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Thanks for all of the replies. Here are some pictures of what I'm working with. It appears that the default transponder value is correct. I did try having a tv connected to the receiver in view while I was moving the dish but I still haven't been able to get any response. If the skew isn't just right can I still get some sort of signal that I can work with and get dialed in? I have a cheap signal meter on order, hopefully it will be here by next weekend.
One thing I wasn't clear about when assembling the dish was the sleeve that attaches the dish to the pole, the instructions seemed to imply that there were 2 different options a or b but there was no explanation so I just assembled it like it was in the picture. I'm in northern Indiana if that helps. Thanks


IMG 6242
IMG 6238
IMG 6239

IMG 6234
IMG 6240
 
A

a33

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One thing I wasn't clear about when assembling the dish was the sleeve that attaches the dish to the pole, the instructions seemed to imply that there were 2 different options a or b but there was no explanation so I just assembled it like it was in the picture. I'm in northern Indiana if that helps.

It looks to me like scale A goes from elevation 10 to 60 degrees, and scale B goes from elevation 50 to 86 degrees.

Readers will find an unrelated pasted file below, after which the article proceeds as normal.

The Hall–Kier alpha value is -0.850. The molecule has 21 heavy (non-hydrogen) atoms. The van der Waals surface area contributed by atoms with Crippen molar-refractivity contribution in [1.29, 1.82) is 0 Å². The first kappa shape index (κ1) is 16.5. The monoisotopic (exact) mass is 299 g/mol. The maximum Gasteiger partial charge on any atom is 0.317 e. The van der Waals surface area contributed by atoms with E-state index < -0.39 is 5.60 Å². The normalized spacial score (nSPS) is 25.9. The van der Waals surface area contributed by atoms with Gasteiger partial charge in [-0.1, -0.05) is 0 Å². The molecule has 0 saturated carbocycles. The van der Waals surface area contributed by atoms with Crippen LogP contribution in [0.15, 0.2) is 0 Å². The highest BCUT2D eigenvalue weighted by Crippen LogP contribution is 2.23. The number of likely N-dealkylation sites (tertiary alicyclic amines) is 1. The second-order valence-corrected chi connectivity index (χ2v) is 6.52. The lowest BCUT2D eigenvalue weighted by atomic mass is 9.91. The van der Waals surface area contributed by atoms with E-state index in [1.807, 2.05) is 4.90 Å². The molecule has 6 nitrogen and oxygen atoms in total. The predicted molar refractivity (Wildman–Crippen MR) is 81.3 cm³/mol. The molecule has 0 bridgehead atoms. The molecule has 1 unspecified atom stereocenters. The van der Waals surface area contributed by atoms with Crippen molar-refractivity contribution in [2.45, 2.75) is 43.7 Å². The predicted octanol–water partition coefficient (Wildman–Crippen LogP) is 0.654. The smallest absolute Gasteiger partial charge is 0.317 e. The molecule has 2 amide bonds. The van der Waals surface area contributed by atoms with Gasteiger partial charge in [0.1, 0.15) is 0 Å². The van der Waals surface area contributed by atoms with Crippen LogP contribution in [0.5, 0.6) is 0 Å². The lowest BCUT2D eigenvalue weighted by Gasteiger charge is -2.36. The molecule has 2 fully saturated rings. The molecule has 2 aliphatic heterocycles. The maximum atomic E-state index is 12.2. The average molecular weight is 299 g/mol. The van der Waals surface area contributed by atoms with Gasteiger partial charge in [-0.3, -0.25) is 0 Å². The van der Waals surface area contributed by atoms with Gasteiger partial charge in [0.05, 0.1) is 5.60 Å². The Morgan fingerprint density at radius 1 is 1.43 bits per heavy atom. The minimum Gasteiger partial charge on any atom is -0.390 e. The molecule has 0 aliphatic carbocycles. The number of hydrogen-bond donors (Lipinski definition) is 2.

And that the actual elevation number is where the bolt is.
Looking at the actual elevation of the (offset) dish, I'd think you are on scale B now, at about 55 degrees elevation.

To set the elevation at about 42 degrees (elevation for 97W in indiana 40N, 86W), you'd need scale A.
That would mean: remounting the bracket on the back of the dish upside down, so that the scale would be at the upper bolt, and the fixed bolt would be at the lower bolt, if I am not mistaken.

But I have no experience with this type of brackets, so I'd wait for confirmation of another member here, if I were you.

Greetz,
A33

Edit: spelling correction and small addition.
 
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Radioguy41

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A bit difficult to tell for sure but it looks like the bracket clamped on to the pole is upside down. It should have an A and a B end and A should be up.

Keep in mind an offset dish does not point directly at a satellite like a prime focus dish does.

Elevation 1


offset_fed_dish.jpg
 
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Titanium

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No explanation on using "A" or "B"? I wrote the assembly manual... LOL!!! Yep, the post clamp is assembled upside down for your install location. The "A" hole (snicker) is centered and the "B" hole is offset.

Approximately, where are you located? The skew angle setting suggests that you are east of longitude 97w (Texas).
 
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KE4EST

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Approximately, where are you located? The skew angle setting suggests that you are east of longitude 97w (Texas).
I am seeing Indiana here.
 
A

a33

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To set the elevation at about 42 degrees (elevation for 97W in indiana 40N, 86W), you'd need scale A.